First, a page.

The Hare Krishna movement is one of the most well-known new religious movements in the Western societies. It was founded in New York in 1966 by the Indian monk A. C. Bhaktivedanta Swami Prabhupāda (1896-1977). The fact that it emerged during the heyday of the countercultural protests is often invoked in the explanations of its success. This book offers a completely new account for the rise and growth of the Hare Krishna movement by analysing it from the viewpoint of cognitive science of religion. It focuses on the charisma of the founder-guru through the writings of his earliest disciples and also takes a close look at the theology and ritual practices of the movement.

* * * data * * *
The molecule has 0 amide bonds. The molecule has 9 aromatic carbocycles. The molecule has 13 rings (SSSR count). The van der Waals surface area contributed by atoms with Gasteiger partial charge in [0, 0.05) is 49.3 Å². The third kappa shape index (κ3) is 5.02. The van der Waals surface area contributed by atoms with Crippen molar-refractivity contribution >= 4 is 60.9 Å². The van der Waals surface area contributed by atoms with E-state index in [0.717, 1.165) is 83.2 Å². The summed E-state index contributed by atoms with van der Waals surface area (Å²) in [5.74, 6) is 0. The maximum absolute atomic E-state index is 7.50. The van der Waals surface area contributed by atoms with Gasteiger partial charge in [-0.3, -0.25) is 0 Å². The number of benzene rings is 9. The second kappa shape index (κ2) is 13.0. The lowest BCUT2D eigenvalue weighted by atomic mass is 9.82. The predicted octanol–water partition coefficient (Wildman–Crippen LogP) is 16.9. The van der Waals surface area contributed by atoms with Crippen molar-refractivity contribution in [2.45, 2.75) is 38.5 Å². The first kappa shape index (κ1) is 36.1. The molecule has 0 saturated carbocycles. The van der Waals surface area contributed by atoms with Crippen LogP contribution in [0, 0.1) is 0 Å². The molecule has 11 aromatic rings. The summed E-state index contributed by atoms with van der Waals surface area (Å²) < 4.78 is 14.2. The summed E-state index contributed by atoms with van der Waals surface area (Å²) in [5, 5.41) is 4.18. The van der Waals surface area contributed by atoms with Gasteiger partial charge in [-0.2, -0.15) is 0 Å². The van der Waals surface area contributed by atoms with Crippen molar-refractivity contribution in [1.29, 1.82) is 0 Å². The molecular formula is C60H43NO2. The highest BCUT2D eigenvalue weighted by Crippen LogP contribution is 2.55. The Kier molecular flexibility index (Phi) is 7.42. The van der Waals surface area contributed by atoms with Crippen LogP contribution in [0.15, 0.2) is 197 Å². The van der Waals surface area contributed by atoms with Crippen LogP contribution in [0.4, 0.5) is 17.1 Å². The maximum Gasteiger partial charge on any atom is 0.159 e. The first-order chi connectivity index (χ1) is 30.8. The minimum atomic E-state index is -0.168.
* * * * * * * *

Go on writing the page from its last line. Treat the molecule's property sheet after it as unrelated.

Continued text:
Kimmo Ketola, PhD (2002) in Comparative Religion, University of Helsinki, is working as a senior researcher at the Church Research Institute, Tampere, Finland. He has published a number of articles on new religious movements and cognitive science of religion.
The book will be of interest to historians of religion and sociogists of religion, especially to those working in the fields of new religious movements and cognitive science of religion.